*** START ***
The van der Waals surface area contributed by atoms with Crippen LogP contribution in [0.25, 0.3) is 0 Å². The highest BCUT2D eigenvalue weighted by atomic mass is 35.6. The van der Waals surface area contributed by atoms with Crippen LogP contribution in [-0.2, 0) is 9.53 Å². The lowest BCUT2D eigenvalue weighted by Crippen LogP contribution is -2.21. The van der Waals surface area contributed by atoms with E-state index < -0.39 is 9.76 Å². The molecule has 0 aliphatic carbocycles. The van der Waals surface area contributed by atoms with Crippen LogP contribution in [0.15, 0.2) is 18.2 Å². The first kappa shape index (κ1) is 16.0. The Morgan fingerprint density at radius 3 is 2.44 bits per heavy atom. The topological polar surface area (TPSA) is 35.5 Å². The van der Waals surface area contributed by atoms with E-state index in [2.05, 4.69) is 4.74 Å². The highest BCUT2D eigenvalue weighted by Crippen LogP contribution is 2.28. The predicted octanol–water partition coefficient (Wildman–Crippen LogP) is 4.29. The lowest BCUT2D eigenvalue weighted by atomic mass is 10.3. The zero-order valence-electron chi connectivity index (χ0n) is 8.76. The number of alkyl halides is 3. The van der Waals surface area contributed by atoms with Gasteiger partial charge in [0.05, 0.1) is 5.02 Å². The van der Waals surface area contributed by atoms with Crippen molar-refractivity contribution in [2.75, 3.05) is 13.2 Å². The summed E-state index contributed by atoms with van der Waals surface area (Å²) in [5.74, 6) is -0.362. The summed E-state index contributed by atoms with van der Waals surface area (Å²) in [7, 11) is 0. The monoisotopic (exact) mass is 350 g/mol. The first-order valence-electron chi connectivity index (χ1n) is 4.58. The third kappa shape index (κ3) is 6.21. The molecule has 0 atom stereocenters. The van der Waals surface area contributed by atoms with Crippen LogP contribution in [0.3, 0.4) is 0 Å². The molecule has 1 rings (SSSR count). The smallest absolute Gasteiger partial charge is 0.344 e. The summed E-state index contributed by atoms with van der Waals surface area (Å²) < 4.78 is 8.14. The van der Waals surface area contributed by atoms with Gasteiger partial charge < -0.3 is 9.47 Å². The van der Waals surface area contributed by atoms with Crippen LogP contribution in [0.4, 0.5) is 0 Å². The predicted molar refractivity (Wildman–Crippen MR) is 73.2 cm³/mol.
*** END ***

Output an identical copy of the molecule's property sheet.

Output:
The van der Waals surface area contributed by atoms with Crippen LogP contribution in [0.25, 0.3) is 0 Å². The highest BCUT2D eigenvalue weighted by atomic mass is 35.6. The van der Waals surface area contributed by atoms with Crippen LogP contribution in [-0.2, 0) is 9.53 Å². The lowest BCUT2D eigenvalue weighted by Crippen LogP contribution is -2.21. The van der Waals surface area contributed by atoms with E-state index < -0.39 is 9.76 Å². The molecule has 0 aliphatic carbocycles. The van der Waals surface area contributed by atoms with Crippen LogP contribution in [0.15, 0.2) is 18.2 Å². The first kappa shape index (κ1) is 16.0. The Morgan fingerprint density at radius 3 is 2.44 bits per heavy atom. The topological polar surface area (TPSA) is 35.5 Å². The van der Waals surface area contributed by atoms with E-state index in [2.05, 4.69) is 4.74 Å². The highest BCUT2D eigenvalue weighted by Crippen LogP contribution is 2.28. The predicted octanol–water partition coefficient (Wildman–Crippen LogP) is 4.29. The lowest BCUT2D eigenvalue weighted by atomic mass is 10.3. The zero-order valence-electron chi connectivity index (χ0n) is 8.76. The number of alkyl halides is 3. The van der Waals surface area contributed by atoms with Gasteiger partial charge in [0.05, 0.1) is 5.02 Å². The van der Waals surface area contributed by atoms with Crippen molar-refractivity contribution in [2.75, 3.05) is 13.2 Å². The summed E-state index contributed by atoms with van der Waals surface area (Å²) in [5.74, 6) is -0.362. The summed E-state index contributed by atoms with van der Waals surface area (Å²) in [7, 11) is 0. The monoisotopic (exact) mass is 350 g/mol. The first-order valence-electron chi connectivity index (χ1n) is 4.58. The third kappa shape index (κ3) is 6.21. The molecule has 0 atom stereocenters. The van der Waals surface area contributed by atoms with Crippen LogP contribution in [0.3, 0.4) is 0 Å². The molecule has 1 rings (SSSR count). The smallest absolute Gasteiger partial charge is 0.344 e. The summed E-state index contributed by atoms with van der Waals surface area (Å²) < 4.78 is 8.14. The van der Waals surface area contributed by atoms with Gasteiger partial charge < -0.3 is 9.47 Å². The van der Waals surface area contributed by atoms with Crippen LogP contribution in [0.4, 0.5) is 0 Å². The predicted molar refractivity (Wildman–Crippen MR) is 73.2 cm³/mol.